Consistent with previous analyses of the GBD, we used relative risk estimates derived from a U.S. cohort to estimate mortality attributable to long-term O3 exposure throughout the world. This assumes that the relative risk estimates for the ACS CPS-II population are transferable to all populations globally, for which the prevalence of other risk factors for respiratory mortality, such as socioeconomic status, access to health care, nutrition, race/ethnicity, education, and other competing risks may be different from the predominantly white, high-school educated CPS-II cohort population. Although Turner et al. (2016) adjusted for many of these confounders in analyzing the ACS CPS-II cohort, a limitation of this study is the application of the T2016 relative risk estimates to populations where the distribution of these risk factors is likely to be substantially different from the distribution across the ACS CPS-II population. The two European cohort studies that have assessed long-term O3 exposure and mortality estimated null or negative associations between O3 exposure and respiratory mortality (Bentayeb et al. 2015; Carey et al. 2013), and no such cohort studies have been conducted outside North America and Europe (Atkinson et al. 2016). In some regions, our modeled annual daily maximum 8-h O3 concentrations (Table 1; see also Figure S1) were higher than for the Turner et al. (2016) cohort (maximum estimated exposure of Turner et al. (2016) cohort: 59.3 ppb). The T2016 HRs for ozone and mortality reported by Turner et al. (2016) were based on estimated O3 exposures in the United States during 2002–2004, at the end of a 24-y period during which O3 precursor emissions decreased substantially in the United States (Simon et al. 2015). Their application to regions with increasing O3 precursor emissions since the 1980s is therefore uncertain (Monks et al. 2015). Further investigation is required to determine the relationship between changing long-term O3 exposure and mortality in regions with increasing emissions.
Finally, potential interactions between exposure to O3 and other pollutants (e.g., PM2.5) and impacts on mortality were not considered by Turner et al. (2016). Hence long-term O3-attributed mortality estimates reported here assume independence of effects of each pollutant. As additional epidemiological data becomes available on potential interactions between exposure to O3 and PM2.5 (and other pollutants), or on the transferability of effect estimates between regions, long-term O3-attributable mortality estimates should be updated to account for the improved understanding of these aspects of O3 impacts on mortality.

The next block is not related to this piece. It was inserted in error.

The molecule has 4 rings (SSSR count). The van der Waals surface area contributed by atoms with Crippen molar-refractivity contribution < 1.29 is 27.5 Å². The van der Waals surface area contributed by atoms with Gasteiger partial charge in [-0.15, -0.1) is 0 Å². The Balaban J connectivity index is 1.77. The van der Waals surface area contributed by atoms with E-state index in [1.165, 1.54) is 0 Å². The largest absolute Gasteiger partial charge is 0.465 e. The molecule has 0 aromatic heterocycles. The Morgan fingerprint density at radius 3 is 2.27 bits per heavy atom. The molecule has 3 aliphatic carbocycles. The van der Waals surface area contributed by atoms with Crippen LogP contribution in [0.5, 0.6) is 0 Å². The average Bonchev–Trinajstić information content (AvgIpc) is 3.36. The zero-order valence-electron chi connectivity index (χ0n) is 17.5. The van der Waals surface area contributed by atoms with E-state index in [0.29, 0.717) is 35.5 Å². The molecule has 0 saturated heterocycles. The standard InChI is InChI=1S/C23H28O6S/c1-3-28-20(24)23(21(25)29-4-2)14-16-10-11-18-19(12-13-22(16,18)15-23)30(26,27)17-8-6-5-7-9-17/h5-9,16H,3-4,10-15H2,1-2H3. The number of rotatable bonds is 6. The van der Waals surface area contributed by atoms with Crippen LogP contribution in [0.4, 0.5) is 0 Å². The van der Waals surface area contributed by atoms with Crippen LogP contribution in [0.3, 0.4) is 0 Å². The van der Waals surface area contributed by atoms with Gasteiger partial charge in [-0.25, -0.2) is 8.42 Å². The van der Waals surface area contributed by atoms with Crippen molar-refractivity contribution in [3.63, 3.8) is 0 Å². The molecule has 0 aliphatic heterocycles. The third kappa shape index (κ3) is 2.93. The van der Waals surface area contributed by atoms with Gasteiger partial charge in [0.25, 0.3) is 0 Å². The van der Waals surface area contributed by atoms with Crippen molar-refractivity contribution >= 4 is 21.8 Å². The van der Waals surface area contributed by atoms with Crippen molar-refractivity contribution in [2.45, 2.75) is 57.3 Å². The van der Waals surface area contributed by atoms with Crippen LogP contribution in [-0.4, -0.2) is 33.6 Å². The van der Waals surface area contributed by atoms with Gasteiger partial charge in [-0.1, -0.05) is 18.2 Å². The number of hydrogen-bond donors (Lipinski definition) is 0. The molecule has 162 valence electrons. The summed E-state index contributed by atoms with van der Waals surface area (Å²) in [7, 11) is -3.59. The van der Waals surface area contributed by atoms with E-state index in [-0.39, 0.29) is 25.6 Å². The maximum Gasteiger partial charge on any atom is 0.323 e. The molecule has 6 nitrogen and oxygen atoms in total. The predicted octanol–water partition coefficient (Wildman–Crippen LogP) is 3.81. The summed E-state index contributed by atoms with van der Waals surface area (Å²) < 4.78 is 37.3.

To evaluate the overall outdoor air pollution health burden, mortality attributable to O3 and PM2.5 exposure has been estimated at global (Anenberg et al. 2010; Fang et al. 2013b; GBD 2013 Risk Factors Collaborators 2015; Lelieveld et al. 2015; Likhvar et al. 2015; Silva et al. 2013), regional (Crippa et al. 2016), and national scales (Caiazzo et al. 2013; Fann et al. 2012; Kim et al. 2015), and many studies have used relative risk estimates derived from the ACS CPS-II cohort (Jerrett et al. 2009) to estimate mortality attributable to ozone air pollution in adults ≥30 y of age. Our findings suggest that the potential impact of long-term O3 exposure on respiratory mortality is substantially higher when respiratory deaths attributable to long-term O3 exposure are estimated using updated relative risks, exposure metrics, and low-concentration thresholds from the ACS CPS-II cohort (Turner et al. 2016). We estimated 1.04–1.23 million long-term O3 attributable respiratory deaths using the updated assumptions, a 126–161% increase from estimates derived using assumptions based on an earlier analysis of the ACS CPS-II cohort (Jerrett et al. 2009). This study indicates that reducing O3 exposure, for example, through reduction of precursor emissions (i.e., methane, NOx, VOCs, and CO), could have substantially greater benefits than previously quantified in reducing the overall global burden of disease attributable to outdoor air pollution. Furthermore, human health co-benefits from climate mitigation policies (Anenberg et al. 2012; Shindell et al. 2012, 2016; West et al. 2013), and health burdens from climate-driven changes in O3 concentrations (Fang et al. 2013a; Silva et al. 2016b; Zhu and Liao 2016) may also be greater than previously estimated.
The authors are grateful to N. Fann for helpful discussions regarding this work.
This work was supported by the Stockholm Environment Institute (SEI) Low Emissions Development Pathways (LED-P) Initiative and NASA Health and Air Quality Applied Sciences Team grant NNX16AQ26G. M.C.T. was funded by a Canadian Institutes of Health Research Fellowship.